Bud Jordahl: A Man of Reason
May 17, 2010 9:43 AM
Anyone who regularly reads this blog (and why on earth would you?) would notice my admiration for the late Gaylord Nelson. Nelson was a state senator, governor and finally, U.S. Senator from Wisconsin. Nelson is the father of Earth Day, which is a great legacy, but he has many substantive environmental and other policies to his credit as well.
None of those might be more significant than the Stewardship Fund. It had a different name when he created it in the early 1960s but the Stewardship Fund has protected hundreds of thousands of acres of Wisconsin landscape over five decades. Madison is using it right now to protect important lands adjacent to the Cherokee Marsh.
Those of us in public office get our names attached to certain things, but the policy heavy lifting gets done by people behind the scenes who often don't get the credit they deserve. The man behind much of Gaylord Nelson's great legacy is Bud Jordahl. Bud was 83 when he passed away last week (his memorial service is today). He worked with Nelson to write the original Stewardship Fund legislation and on other conservation policies. And then he went on to have a distinguished career in his own right, serving as chair of the state Natural Resources Board and as a professor at the UW Department of Urban and Regional Planning. He was a founding board member of 1000 Friends of Wisconsin and of the Gathering Waters Land Trust, among many other volunteer activities.
I got to know Bud through his son, my close friend Jordy Jordahl. Jordy and I worked together in Rep. Spencer Black's office and in various other endeavors over the years. The best of those endeavors for me was being a guest since 1992 at Bud's deer camp at his farm in Richland County. Bud, Jordy and about a dozen other hunters over the years I've been there have done our best at controlling the deer population in those rolling hills. I have not made much of a dent myself, contributing more in the way of morel sauce at dinner than hunting productivity during the day. Even at 80, Bud was a much better shot than I was. When we sighted in rifles together, he'd put four in the bull's-eye while I'd hope to hit the target anywhere at all.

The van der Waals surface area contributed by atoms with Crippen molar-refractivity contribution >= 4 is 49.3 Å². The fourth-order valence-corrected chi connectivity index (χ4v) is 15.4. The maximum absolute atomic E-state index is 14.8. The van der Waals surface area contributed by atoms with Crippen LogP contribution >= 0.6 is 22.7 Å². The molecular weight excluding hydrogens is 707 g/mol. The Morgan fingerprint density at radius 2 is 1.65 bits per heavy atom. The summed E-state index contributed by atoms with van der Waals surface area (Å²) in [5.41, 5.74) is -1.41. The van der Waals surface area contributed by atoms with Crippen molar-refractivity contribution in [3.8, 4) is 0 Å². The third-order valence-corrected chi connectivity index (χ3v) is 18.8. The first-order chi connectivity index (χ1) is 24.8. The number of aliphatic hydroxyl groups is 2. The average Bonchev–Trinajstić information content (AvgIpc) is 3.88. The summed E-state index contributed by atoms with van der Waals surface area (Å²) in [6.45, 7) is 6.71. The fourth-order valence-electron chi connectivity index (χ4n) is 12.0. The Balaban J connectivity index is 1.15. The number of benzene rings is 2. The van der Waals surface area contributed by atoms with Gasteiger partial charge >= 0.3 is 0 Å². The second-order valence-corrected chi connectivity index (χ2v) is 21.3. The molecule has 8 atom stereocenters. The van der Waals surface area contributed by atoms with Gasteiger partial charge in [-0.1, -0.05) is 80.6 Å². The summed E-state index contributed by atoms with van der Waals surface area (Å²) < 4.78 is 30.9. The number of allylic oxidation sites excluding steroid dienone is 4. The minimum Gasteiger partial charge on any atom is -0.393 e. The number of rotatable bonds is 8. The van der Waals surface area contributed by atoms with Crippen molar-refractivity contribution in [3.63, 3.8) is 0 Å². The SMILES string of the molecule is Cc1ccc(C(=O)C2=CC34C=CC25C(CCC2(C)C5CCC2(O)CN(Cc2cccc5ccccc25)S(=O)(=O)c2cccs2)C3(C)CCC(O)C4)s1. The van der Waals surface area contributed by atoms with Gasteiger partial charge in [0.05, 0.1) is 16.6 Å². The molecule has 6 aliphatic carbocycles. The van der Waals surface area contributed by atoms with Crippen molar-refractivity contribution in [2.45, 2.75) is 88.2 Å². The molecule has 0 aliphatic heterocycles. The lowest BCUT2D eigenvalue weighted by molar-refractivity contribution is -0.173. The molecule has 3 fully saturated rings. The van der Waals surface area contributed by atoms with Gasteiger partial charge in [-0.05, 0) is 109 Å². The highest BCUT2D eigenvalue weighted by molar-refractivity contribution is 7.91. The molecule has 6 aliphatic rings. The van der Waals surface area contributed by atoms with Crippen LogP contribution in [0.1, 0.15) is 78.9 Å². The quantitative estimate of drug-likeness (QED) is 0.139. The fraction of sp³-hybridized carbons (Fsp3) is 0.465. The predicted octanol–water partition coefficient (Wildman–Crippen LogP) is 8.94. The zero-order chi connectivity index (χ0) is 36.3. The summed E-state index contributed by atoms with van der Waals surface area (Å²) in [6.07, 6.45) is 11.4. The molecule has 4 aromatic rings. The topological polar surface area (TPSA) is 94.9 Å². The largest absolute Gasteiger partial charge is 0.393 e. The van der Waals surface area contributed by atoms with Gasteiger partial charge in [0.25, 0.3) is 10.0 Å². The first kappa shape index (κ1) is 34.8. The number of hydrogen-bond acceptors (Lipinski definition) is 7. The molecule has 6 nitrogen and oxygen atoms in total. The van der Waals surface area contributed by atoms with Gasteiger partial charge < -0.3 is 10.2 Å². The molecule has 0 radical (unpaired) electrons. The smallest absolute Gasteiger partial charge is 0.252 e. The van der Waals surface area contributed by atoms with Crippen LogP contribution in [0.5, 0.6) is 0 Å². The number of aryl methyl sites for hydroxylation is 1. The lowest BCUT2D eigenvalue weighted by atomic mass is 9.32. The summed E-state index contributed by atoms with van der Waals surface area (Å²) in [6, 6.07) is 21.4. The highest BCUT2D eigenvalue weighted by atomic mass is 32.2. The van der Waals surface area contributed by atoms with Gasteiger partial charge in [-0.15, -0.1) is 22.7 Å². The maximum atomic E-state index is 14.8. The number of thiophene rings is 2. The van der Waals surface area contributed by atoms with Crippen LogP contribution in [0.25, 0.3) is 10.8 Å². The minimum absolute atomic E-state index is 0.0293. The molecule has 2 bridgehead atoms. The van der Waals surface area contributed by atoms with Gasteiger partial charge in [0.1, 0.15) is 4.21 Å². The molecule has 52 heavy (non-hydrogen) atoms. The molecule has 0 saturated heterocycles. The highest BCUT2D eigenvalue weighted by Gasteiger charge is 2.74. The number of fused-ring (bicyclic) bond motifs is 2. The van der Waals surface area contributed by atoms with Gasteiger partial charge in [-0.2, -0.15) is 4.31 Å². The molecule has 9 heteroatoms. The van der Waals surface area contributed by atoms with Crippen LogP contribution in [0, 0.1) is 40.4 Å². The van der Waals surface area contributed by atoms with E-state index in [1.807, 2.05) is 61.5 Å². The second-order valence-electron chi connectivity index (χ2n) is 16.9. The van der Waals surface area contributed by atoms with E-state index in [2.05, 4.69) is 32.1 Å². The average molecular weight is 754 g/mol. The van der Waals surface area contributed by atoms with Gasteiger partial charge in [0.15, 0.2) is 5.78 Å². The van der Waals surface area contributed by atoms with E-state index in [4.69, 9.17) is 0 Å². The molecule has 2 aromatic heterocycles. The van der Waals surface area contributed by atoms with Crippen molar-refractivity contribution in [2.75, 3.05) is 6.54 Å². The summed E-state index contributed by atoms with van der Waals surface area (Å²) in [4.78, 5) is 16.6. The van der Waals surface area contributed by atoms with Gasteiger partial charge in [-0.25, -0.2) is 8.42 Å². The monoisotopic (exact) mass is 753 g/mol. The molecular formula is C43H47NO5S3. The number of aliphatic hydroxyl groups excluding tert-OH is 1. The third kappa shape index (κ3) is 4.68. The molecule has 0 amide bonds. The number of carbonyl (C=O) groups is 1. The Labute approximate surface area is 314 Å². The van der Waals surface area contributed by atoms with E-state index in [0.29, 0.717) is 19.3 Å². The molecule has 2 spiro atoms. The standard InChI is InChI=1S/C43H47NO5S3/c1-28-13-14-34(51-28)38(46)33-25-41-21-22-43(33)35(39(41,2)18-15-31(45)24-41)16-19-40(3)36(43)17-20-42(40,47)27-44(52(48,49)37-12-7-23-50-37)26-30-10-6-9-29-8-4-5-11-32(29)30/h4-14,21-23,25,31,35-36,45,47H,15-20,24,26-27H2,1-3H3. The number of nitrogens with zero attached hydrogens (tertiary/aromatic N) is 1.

Aside from his shooting prowess, the main thing that always struck me about Bud was that, whether you were discussing public policy or where best to hunt deer on his farm, he was only persuaded by facts. You could convince him if you had your data together. Otherwise, it was all just speculation. That reverence for facts and reason above baseless passion is something we need more of in politics. But with Bud's passing and the passing of his generation, we've got fewer practitioners of calm reason just when we need them most.
For all his success in public policy and in academia, I'm pretty sure that Bud's proudest work next to his family is the restoration of that old farm. It was an eroded bunch of over worked fields when he bought it forty years ago. Today, it's a beautiful, partially reforested and prairie-restored sanctuary. So, the things Bud Jordahl valued the conservation and stewardship of land and water and the faith that reasonable people could find solutions if they respected facts live on in programs like the Stewardship Fund and in places like his farm.
When we add up the debits and credits, only a few of us end up giving back more than we took from the planet. Bud Jordahl left the land with a positive balance.
In the pre-dawn darkness of deer camp, hunters at the Jordahl place traditionally say one thing to each other as they head off to their stands. It's a salutation of best wishes for a good day ahead. "Shoot straight, Bud."